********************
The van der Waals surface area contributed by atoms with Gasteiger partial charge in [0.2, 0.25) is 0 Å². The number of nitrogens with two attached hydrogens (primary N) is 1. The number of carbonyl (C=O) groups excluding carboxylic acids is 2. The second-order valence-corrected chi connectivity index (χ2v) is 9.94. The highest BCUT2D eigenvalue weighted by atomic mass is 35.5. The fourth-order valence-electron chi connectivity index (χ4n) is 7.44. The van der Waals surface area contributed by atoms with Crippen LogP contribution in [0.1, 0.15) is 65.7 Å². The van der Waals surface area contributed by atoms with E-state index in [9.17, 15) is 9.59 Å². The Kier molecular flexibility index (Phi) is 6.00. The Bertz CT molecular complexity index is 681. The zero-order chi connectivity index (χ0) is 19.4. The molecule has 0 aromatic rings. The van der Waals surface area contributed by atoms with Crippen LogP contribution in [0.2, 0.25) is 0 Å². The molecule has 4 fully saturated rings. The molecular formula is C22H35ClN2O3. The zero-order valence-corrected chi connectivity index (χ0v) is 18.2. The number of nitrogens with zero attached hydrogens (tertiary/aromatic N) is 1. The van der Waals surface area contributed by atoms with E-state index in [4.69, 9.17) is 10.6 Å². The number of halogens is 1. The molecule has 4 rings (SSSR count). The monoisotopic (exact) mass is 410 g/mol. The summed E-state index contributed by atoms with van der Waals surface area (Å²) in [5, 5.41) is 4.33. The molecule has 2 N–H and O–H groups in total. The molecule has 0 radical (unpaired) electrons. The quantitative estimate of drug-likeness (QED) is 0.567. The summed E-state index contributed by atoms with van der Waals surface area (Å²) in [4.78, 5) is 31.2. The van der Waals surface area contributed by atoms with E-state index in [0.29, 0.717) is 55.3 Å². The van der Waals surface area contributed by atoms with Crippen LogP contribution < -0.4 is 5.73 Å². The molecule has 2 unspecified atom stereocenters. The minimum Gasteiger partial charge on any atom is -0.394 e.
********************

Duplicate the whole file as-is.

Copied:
The van der Waals surface area contributed by atoms with Gasteiger partial charge in [0.2, 0.25) is 0 Å². The number of nitrogens with two attached hydrogens (primary N) is 1. The number of carbonyl (C=O) groups excluding carboxylic acids is 2. The second-order valence-corrected chi connectivity index (χ2v) is 9.94. The highest BCUT2D eigenvalue weighted by atomic mass is 35.5. The fourth-order valence-electron chi connectivity index (χ4n) is 7.44. The van der Waals surface area contributed by atoms with Crippen LogP contribution in [0.1, 0.15) is 65.7 Å². The van der Waals surface area contributed by atoms with E-state index in [9.17, 15) is 9.59 Å². The Kier molecular flexibility index (Phi) is 6.00. The Bertz CT molecular complexity index is 681. The zero-order chi connectivity index (χ0) is 19.4. The molecule has 0 aromatic rings. The van der Waals surface area contributed by atoms with Crippen LogP contribution in [0.2, 0.25) is 0 Å². The molecule has 4 fully saturated rings. The molecular formula is C22H35ClN2O3. The zero-order valence-corrected chi connectivity index (χ0v) is 18.2. The number of nitrogens with zero attached hydrogens (tertiary/aromatic N) is 1. The van der Waals surface area contributed by atoms with E-state index in [4.69, 9.17) is 10.6 Å². The number of halogens is 1. The molecule has 4 rings (SSSR count). The monoisotopic (exact) mass is 410 g/mol. The summed E-state index contributed by atoms with van der Waals surface area (Å²) in [5, 5.41) is 4.33. The molecule has 2 N–H and O–H groups in total. The molecule has 0 radical (unpaired) electrons. The quantitative estimate of drug-likeness (QED) is 0.567. The summed E-state index contributed by atoms with van der Waals surface area (Å²) in [4.78, 5) is 31.2. The van der Waals surface area contributed by atoms with E-state index in [0.29, 0.717) is 55.3 Å². The van der Waals surface area contributed by atoms with Crippen LogP contribution < -0.4 is 5.73 Å². The molecule has 2 unspecified atom stereocenters. The minimum Gasteiger partial charge on any atom is -0.394 e.